France – Le Sud: French Riviera and the Southern Coast

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Bienvenue at your nautical Elysium, one of the BoatPlanner’s most loved sailing destinations! France’s bipolar physiognomy as a sailing destination, from the rugged Atlantic splendor and Celtic soul of Britain’s coastline to the elegant Mediterranean allure of the French Riviera, down south, sets a diverse terrain for marine holiday adventurers to explore, with the two destinations being poles apart. So, let’s Divide and Conquer!

Le Sud: French Riviera and the Southern Coast

The French South unveils a whole different sailing experience, attracting hordes of bon viveurs. The amazing Mediterranean Sea casts its spell on the cosmopolitan shores and BoatPlanner is your trusted companion on board. Oh, la Mer…!

The French Riviera or Cote d’ Azur exerts a magnetic charm to jet-setters, celebrities, and artists from all over the world. This sun-kissed Mediterranean upper-class paradise is synonymous with glamour and sophistication.

Further to the west, high-traffic harbor towns like Toulon and Marseille unveil a distinct essence of Le Sud, where Mediterranean charm meets the vagabond mariner’s lifestyle.

Let the Mediterranean Mistral guide your vessel to the shimmering ports of Marseille, the vibrant marinas in Saint Tropez, or the timeless graceful moorings in Cannes. Along the way, you may find tens of coves and lively ports to relax and unwind.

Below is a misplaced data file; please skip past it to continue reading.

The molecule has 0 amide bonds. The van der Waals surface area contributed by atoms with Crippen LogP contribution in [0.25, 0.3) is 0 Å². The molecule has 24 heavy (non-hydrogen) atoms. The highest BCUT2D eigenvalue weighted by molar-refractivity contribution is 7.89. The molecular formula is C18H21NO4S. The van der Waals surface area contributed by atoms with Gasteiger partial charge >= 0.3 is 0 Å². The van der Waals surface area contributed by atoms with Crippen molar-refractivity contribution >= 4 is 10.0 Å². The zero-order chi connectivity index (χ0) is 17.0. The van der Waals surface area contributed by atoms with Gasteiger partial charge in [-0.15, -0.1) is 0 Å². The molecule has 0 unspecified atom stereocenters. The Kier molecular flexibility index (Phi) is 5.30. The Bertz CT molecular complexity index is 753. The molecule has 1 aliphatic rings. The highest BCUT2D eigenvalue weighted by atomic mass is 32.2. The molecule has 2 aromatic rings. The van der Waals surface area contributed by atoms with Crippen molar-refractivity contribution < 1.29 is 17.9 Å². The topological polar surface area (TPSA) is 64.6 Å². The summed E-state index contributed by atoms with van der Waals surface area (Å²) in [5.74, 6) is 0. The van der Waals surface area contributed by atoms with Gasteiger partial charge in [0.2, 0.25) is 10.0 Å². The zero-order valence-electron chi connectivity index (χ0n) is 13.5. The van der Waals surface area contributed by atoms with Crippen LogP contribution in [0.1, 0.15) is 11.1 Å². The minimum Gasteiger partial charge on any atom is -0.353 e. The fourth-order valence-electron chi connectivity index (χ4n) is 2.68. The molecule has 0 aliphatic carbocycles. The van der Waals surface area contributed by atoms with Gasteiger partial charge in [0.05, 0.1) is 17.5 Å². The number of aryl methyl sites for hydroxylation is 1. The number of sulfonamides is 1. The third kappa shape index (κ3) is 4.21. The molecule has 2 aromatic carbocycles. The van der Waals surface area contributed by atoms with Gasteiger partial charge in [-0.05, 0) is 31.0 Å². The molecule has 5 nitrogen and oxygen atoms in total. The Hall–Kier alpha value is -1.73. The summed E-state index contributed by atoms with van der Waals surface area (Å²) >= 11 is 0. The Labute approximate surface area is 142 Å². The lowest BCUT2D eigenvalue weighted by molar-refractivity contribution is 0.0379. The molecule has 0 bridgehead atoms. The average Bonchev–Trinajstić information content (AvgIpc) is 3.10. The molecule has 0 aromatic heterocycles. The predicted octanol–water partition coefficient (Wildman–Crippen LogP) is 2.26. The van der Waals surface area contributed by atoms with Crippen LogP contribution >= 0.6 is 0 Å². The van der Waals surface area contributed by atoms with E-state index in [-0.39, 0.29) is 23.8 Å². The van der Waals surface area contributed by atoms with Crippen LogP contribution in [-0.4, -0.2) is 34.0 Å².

Nice: Port de Nice is a well-equipped marina with a capacity for numerous vessels. It’s conveniently located near the city center. The Baie des Anges is also a safe spot to drop anchor.

Cannes: The Cannes Harbor is a world-famous marina that hosts numerous events and festivals year-round. Anchoring in the bay is permitted in designated areas.

Saint-Tropez: The famous Port of Saint-Tropez attracts glamorous visitors. There are anchorages available in the bay, but it can get crowded during peak season.

Antibes: Port Vauban in Antibes is one of the largest marinas in the Mediterranean, offering 1,500 berths, for vessels of various sizes. is Situated near the Cap d’ Antibes, Port de l’Olivette is a smaller and quieter alternative, providing essential amenities for boaters.

Monaco: Port Hercule, the main port in Monaco is a glamorous destination for a large number of vessels including superyachts. The harbor offers an array of services, including fine dining, shopping, and access to the famous Casino de Monte-Carlo. Close to the Stade Louis II and the Monaco Heliport, the Fontvieille Harbor is known for its modern and luxurious facilities.

Corsica: The fourth largest island in the Mediterranean and one of the 18 regions of France, is accessible to sailors and yachters through the Port de Plaisance de Bonifacio, a popular and well-protected marina. Port de Plaisance in Calvi is located near the historic town of Calvi. Port Tino Rossi is Ajaccio’s marina, the birthplace of Napoleon. Porto Vecchio is a modern marina to dock near a charming town with intense nightlife.

Toulon: A little further to the west, off the French Riviera, Toulon’s harbor is a significant naval base and a leisure marina. Toulon Bay offers calm spots for anchorage.

Marseille: Marseille is France’s largest city on the Mediterranean coast and the largest port for commerce, freight, and cruise ships. Vieux-Port (Old Port) of Marseille is popular among sailors, offering easy access to the city. Port Calanques is located near the stunning Calanques National Park.

Weather & Climate